Friday April 19, 2019

Cannabis Use Has Lasting Effects on Cognitive Skills in Teenagers Than Alcohol

Moreover, these increased with cannabis use and also were long-lasting compared to alcohol

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While both alcohol and marijuana misuse are known to be associated with impairments in learning, memory, attention and decision-making, as well as with lower academic performance, a new study claimed that cannabis use has lasting effects on cognitive skills in teenagers than alcohol.

The findings, led by researchers at Universite de Montreal, showed cannabis affected cognitive functions such as perceptual reasoning, memory recall, working memory and inhibitory control.

Moreover, these increased with cannabis use and also were long-lasting compared to alcohol.

“Increases in cannabis use, but not alcohol consumption, showed additional concurrent and lagged effects on cognitive functions such as perceptual reasoning, memory recall, working memory and inhibitory control,” said Patricia Conrod, from the varsity.

“Of particular concern was the finding that cannabis use was associated with lasting effects on a measure of inhibitory control, which is a risk factor for other addictive behaviours, and might explain why early onset cannabis use is a risk factor for other addictions,” added Jean-Francois G. Morin, doctoral student at Montreal.

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Cannabis more ‘toxic’ to teenage brains than alcohol: Study. Pixabay

“Some of these effects are even more pronounced when consumption begins earlier in adolescence,” Morin added.

For the study, published in the American Journal of Psychiatry, the team followed a sample of 3,826 Canadian high school students from 7th to 10th grade over a period of four years.

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In a context where policies and attitudes regarding substance use are being reconsidered, this research highlights the importance of protecting youth from the adverse effects of consumption through greater investment in drug-prevention programmes.

“While this study did not detect effects of teenage alcohol consumption on cognitive development, the neurotoxic effects may be observable in specific subgroups differentiated based on the level of consumption, gender or age,” Morin said. (IANS)

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Regular Pot Smokers May Need Higher Dosage for Sedation: Study

Cannabis use in the United States increased 43 per cent between 2007 and 2015. An estimated 13.5 per cent of the adult population used cannabis during this period, with the greatest increase recorded among people 26 and older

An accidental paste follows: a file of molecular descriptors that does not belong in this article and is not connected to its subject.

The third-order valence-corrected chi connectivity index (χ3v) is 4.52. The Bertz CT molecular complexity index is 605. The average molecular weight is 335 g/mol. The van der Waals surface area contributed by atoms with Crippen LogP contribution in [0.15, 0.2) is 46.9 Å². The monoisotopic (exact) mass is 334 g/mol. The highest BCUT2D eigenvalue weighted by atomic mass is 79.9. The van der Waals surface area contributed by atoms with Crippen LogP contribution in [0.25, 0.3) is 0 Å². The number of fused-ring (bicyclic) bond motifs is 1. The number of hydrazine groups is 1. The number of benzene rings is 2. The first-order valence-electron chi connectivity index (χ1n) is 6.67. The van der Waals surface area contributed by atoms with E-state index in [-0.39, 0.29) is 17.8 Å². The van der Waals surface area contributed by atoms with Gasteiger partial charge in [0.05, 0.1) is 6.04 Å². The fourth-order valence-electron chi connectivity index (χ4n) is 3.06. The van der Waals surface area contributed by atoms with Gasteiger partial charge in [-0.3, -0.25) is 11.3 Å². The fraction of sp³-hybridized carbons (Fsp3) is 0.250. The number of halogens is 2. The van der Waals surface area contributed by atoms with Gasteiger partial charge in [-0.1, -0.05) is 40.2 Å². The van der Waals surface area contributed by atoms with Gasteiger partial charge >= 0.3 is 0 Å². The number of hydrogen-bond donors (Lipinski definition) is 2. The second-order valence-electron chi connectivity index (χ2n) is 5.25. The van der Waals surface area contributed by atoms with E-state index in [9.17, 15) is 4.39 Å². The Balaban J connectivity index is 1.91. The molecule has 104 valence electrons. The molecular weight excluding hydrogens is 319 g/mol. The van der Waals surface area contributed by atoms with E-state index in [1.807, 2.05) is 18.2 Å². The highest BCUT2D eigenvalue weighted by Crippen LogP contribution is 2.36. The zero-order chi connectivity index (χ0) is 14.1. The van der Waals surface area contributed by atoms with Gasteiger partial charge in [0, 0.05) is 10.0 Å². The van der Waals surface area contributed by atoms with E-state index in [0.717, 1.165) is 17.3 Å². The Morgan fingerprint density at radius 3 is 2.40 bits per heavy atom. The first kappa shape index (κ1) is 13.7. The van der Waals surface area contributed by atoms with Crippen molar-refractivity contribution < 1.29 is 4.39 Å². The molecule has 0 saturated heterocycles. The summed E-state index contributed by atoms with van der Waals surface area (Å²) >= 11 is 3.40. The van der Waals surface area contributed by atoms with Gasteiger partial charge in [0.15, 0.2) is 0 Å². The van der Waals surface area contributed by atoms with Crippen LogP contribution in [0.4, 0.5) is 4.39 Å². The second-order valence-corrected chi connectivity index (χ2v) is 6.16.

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An employee inspects the leaf of a cannabis plant at a medical marijuana plantation in northern Israel. (VOA)

People who regularly use cannabis may require more than two times the usual level of sedation when undergoing medical procedures, warns a new study.

“Some of the sedative medications have dose-dependent side effects, meaning the higher the dose, the greater likelihood for problems,” said lead researcher Mark Twardowski from Western Medical Associates in Colorado, US.

“That becomes particularly dangerous when suppressed respiratory function is a known side effect,” Twardowski added.

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In this July 12, 2018 file photo, a newly-transplanted cannabis cuttings grow in pots at a medical marijuana cultivation facility in Massachusetts. (VOA)

For the study, the researchers in Colorado examined the medical records of 250 patients who received endoscopic procedures after 2012, when the state legalised recreational cannabis.

Patients who smoked or ingested cannabis on a daily or weekly basis required 14 per cent more fentanyl, 20 per cent more midazolam, and 220 per cent more propofol to achieve optimum sedation for routine procedures, including colonoscopy, showed the findings published in The Journal of the American Osteopathic Association.

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“Cannabis has some metabolic effects we don’t understand and patients need to know that their cannabis use might make other medications less effective. We’re seeing some problematic trends anecdotally, and there is virtually no formal data to provide a sense of scale or suggest any evidence-based protocols,” Twardowski said.

Cannabis use in the United States increased 43 per cent between 2007 and 2015. An estimated 13.5 per cent of the adult population used cannabis during this period, with the greatest increase recorded among people 26 and older, according to the study. (IANS)